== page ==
Dungeons & Dragons is a form of collaborative storytelling that isn’t constrained by time or budget. Because it’s all happening within the theater of the mind, if you can imagine it, then it can be constructed instantaneously within everyone’s imagination. The end result is that each participant is able to express the full extent of their free will to the ‘dungeon master’, who either directly controls their fate or delegates it to a roll of the dice. It’s the ultimate expression of imagination, improvisation, and storytelling that provides a high benchmark and design inspiration for what virtual reality and artificial intelligence can only hope to someday fully replicate within the metaverse.
Chris Perkins is a Dungeons & Dragons story designer as well as the Dungeon Master for the Acquisitions Incorporated podcast. I had a chance to talk with Chris the day after the 3-hour, season finale show for Acq Inc that took place in front of a live audience of 2500 people in the PAX West Main Theater.
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Chris and I talk about what DnD can teach VR storytelling, designing a DnD story within a traditional three-act structure, the expression of free will in DnD, and how to balance out the participation of all of the players and enabling them to do something really cool. Chris sees so much of the dynamics of DnD storytelling as a social experience, and as such most of the biggest open questions for DnD are more shaped by human interactions than by technological limitations.
Some of the hardest open problems with artificial intelligence have to do with understanding stories, disambiguating pronouns, and comprehending inside jokes, cultural references, and different tones of voice. The dungeon master has to track all of these things, observe the mood and body language of all of the participants to keep them engaged while at the same time pacing each character though series of perils. These are all sufficiently complicated enough that having an AI dungeon master successfully guide DnD players through a campaign could be a next-generation Turing test.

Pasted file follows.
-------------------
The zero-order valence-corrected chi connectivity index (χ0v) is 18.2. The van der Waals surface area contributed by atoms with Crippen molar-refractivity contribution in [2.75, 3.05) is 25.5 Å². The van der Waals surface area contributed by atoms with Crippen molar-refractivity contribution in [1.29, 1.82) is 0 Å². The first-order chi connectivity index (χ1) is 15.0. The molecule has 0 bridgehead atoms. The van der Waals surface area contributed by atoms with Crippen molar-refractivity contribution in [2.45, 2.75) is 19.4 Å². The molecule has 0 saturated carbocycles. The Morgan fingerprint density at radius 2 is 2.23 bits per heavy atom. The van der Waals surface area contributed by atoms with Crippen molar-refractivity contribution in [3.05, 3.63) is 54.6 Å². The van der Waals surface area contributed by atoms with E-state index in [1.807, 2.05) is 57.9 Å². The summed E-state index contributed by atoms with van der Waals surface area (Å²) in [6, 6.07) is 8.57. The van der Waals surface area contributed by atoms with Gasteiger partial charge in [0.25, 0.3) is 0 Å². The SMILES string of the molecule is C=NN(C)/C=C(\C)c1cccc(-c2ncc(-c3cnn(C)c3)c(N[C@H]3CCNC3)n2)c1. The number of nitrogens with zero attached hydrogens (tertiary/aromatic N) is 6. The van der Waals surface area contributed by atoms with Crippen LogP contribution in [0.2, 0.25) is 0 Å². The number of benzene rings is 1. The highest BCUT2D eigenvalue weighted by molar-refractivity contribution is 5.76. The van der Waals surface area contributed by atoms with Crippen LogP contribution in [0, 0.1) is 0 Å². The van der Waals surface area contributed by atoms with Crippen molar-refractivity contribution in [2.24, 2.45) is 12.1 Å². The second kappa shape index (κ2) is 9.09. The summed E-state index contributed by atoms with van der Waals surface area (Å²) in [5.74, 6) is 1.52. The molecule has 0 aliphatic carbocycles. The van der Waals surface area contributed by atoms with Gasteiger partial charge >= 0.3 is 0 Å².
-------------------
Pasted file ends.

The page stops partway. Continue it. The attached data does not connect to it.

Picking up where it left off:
Chris says he hasn’t been impressed with any of the VR experiences that he’s seen so far because it felt like walking through someone else’s mind. With all of the DnD experiences he’s had, he’d much rather walk though a VR experience of his own mind. There’s creative experiences like Tilt Brush and Oculus Medium, but painting or sculpting is 3D is still nowhere as fast to the instantaneous ability of the mind to construct a scene and story on the fly. Perhaps it will some day be possible if neuroscientists are able to completely code the brain, and unlock the ability to be able to use neural activity to automatically translate our thoughts into virtual objects and full scenes within virtual reality.
Chris is fairly confident that DnD doesn’t have too much to fear from technological competitors. It’s entirely possible that technology may never be able to fully replicate the capabilities of the human mind as we visualize stories with our mind’s eye. So he’s skeptical about the capabilities of VR or AI to be able to accurately and synthetically express your own personal “theater of the mind.” But he also said that it’s inevitable that we’re going to try our hardest to do so because humans and storytelling are inseparable. As history has shown, we’re going to always be looking for new ways to reach people through the latest storytelling techniques.
Here’s the YouTube video of the PAX West 2016 Acquisitions Incorporated campaign discussed in this podcast.